Young delegates speak out at Asian Children’s Summit
With the support of ChildFund, child delegates from Vietnam, Laos and Cambodia took part in the 2019 Asian Children’s Summit in Bangkok in November. The summit focused on four main themes: violence against children; children’s rights and the environment; children’s rights in the digital environment; and children on the move.
The delegates – Phanomphone and Phoukhao, both age 16, from Laos; Cuong, age 13, from Vietnam; and Sotheavy, age 15, from Cambodia (pictured below) – were chosen to represent children in their countries because of their leadership skills and passion to make a difference to children’s lives in their communities.
The trip to Thailand was a unique opportunity for the children to learn from, and collaborate with, other children from different countries and cultures. It was also an opportunity for them to speak to leaders about the problems that are affecting children in their countries, and possible solutions to these issues.
Child delegates (left to right) Cuong, age 13, from Vietnam, Phanomphone, 16, from Laos, Sotheavy, 15, from Cambodia, and Phoukhao, 16, from Laos, at the 2019 Asian Children’s Summit in Bangkok. The summit was an opportunity for children in Asia to have their voices heard on issues that matter to them.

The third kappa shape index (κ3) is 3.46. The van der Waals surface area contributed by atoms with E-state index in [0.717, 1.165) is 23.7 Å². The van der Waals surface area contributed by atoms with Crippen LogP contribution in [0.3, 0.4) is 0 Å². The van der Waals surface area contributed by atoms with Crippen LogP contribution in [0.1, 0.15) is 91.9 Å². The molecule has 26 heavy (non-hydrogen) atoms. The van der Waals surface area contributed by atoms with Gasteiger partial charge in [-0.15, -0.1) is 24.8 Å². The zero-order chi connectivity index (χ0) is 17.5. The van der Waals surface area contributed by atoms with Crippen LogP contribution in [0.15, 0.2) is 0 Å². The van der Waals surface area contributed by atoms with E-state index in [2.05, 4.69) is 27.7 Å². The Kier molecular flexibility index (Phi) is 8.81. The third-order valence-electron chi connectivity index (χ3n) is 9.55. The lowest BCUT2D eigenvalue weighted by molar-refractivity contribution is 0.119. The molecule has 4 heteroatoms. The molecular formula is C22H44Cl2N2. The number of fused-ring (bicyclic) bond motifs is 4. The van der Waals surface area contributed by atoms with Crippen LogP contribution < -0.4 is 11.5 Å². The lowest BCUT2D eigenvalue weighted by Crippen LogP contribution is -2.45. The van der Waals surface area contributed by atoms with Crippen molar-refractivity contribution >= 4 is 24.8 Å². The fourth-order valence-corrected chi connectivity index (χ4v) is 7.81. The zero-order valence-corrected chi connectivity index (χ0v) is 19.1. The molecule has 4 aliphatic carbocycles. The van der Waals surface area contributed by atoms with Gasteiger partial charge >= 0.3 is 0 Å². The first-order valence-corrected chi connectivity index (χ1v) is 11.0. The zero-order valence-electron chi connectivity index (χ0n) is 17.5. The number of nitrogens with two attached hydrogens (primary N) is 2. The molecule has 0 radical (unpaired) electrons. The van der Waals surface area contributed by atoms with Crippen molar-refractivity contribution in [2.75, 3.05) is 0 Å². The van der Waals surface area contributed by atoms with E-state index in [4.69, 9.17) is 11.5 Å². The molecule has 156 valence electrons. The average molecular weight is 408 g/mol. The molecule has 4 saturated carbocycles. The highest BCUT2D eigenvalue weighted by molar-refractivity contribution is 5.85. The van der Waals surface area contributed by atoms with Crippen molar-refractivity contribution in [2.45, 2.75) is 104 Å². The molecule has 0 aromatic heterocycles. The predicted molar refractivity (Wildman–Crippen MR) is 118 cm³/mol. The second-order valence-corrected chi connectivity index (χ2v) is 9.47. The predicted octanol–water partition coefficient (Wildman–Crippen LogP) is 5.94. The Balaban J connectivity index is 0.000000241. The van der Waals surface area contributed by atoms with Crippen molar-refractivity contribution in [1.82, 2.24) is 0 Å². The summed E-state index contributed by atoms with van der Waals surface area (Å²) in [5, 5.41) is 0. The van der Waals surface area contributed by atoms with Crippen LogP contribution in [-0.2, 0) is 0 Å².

Phanomphone (left) and Phoukhao, both age 16, came away from the summit inspired. They had messages to share with children and other young people back home in Laos.
Phanomphone says: “Don’t be scared to share your opinion. Just be who you are and try your best in everything.”
Phoukhao says: “Let’s come out of your comfort zone. If you don’t come out, you will not be able to do what you want to do.”
Child representatives attending the summit pushed for an end to violence against children. They called on their leaders to address poverty, discrimination, harmful norms and traditional practices, abuse, mental health problems, and cyber-bullying in their communities.
Thirteen-year-old Cuong, a child delegate from Vietnam, is passionate about keeping children safe online. While many children have access to the internet in his community in Bac Kan Province in Vietnam, he says they do not know how to use it effectively and safely.
Cuong is calling for his local leaders to ensure children have the knowledge and skills to stay safe online. “Thanks to the summit, I have gained more knowledge about children’s rights in the digital environment,” he says. “I will share what I have learnt with my friends, my teachers, my parents and anyone I meet. I will do more to make sure children are safe and can enjoy their rights.”
Child delegate Sotheavy, age 15, (pictured third from left in white shirt) is a member of a child group in Kratie Province in Cambodia. She is passionate about raising awareness on children’s rights and ending violence against children.
The opportunity to travel to Thailand and represent children in Cambodia at the summit was a “dream come true”.
“I was so excited,” she says. “As a child representing children in Kratie Province, I shared my knowledge on the harms of unsafe migration.
“I plan to share what I learnt from the summit to my child club members and friends in Cambodia.”